Previously, we looked at low-cost ETFs and open-end index funds covering the Standard & Poor’s (S&P) 500 index. We saw that the S&P’s Depositary Receipts (SPDR) S&P 500 ETF (SPY) and iShares S&P 500 Index ETF (IVV) both have annual total expense ratios (TER) of 0.09%. The Schwab S&P 500 Index (SWPPX) mutual fund has a TER of 0.13%.

While not a true apples to apples comparison, let’s look at a couple of available life cycle ETFs. All data is at December, 15, 2010.

The TDX Independence 2030 ETF (TDN) has a TER of 0.65%. The S&P Target Date 2030 Index Fund (TZL) has a TER of 0.30%.

You are paying for someone to purchase and adjust ETFs over time on your behalf. Something that you should be able to do for free.

Additionally, life cycle funds invest in other ETFs. These ETFs have costs of their own. So you run the risk of paying twice for operating costs.

Investors May Not  Be Homogenous

Life cycle ETFs make assumptions about generic investors based on an expected retirement date.

But investors are individuals and not all cut from the same cloth.

Some investors may be more risk averse than others. Some investors may expect to live a long life after retirement and will want to continue seeking higher returns through riskier investments.  Or perhaps other priorities – children, health issues, career interruptions, home purchase, etc. – come along that require individual investors to deviate from the life cycle planning of the generic investor.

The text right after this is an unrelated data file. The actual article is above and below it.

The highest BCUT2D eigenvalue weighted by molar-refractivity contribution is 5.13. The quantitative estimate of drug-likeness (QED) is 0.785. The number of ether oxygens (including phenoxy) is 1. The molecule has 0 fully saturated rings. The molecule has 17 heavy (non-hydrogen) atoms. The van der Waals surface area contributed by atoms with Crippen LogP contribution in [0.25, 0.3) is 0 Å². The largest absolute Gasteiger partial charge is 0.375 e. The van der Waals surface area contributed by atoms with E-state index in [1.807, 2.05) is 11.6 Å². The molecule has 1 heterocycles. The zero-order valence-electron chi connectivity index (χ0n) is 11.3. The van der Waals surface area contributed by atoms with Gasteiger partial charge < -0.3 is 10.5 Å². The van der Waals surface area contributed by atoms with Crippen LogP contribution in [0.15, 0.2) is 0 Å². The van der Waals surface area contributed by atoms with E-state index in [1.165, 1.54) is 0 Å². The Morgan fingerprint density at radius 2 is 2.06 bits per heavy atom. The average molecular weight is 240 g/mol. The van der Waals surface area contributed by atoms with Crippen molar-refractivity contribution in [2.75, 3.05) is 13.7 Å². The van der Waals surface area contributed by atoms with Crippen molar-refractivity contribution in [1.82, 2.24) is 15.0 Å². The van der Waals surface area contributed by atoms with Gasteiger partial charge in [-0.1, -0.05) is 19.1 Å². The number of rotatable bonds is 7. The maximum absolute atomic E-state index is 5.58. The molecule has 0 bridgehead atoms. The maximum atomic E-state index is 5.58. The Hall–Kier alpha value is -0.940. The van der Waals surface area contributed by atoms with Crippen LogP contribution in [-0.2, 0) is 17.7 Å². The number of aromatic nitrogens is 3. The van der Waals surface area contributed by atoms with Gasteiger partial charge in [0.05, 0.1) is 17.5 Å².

Deviations in your personal life from that of the generic investor can complicate the simplicity of investing in only one product and forgetting about it until retirement.

Invest and Forget

Investment companies love this concept.

Some investors love this concept.

I would suggest smart investors be more cautious about “invest and forget” investments.

Regardless of the investment, you always need to monitor its performance. Not just in absolute terms, but against its peer group, designated benchmarks, and its risk-expected return profile.

While I do not expect investors to study charts and data daily, you should always review your holdings at least annually. Quarterly or semi-annually is even better. Should there be issues with certain investments, you will need to take action.

Buying and forgetting is not the answer to successful results.


So those are the pros and cons of life cycle ETFs and, to a similar extent, life cycle mutual funds.

Another relatively new investment concept, I have not seen long-term performance data. So I cannot comment on their net or relative results.

Given the investment strategy, you should invest for the long-term. Do not plan to be actively trading these funds.

Also, the investment strategies employed encompass a wide variety of asset classes and take a holistic approach with the investor. If you have other investments outside the life cycle fund, you need to monitor the fund to ensure that you do not over-invest in any one area. Otherwise the efficiency of your total investment portfolio may suffer.

I do like the simplicity of these investments. And for many people, the easier something is, the more likely they will partake.

However, I think that the average investor can easily create a well diversified portfolio of ETFs or index mutual fund encompassing all necessary asset classes. Then, through periodic monitoring and rebalancing to reflect your unique objectives and constraints, you can replicate what these life cycle funds achieve.

And without paying a management fee.

As to how one should set up an investment strategy, we will come to that in the new year.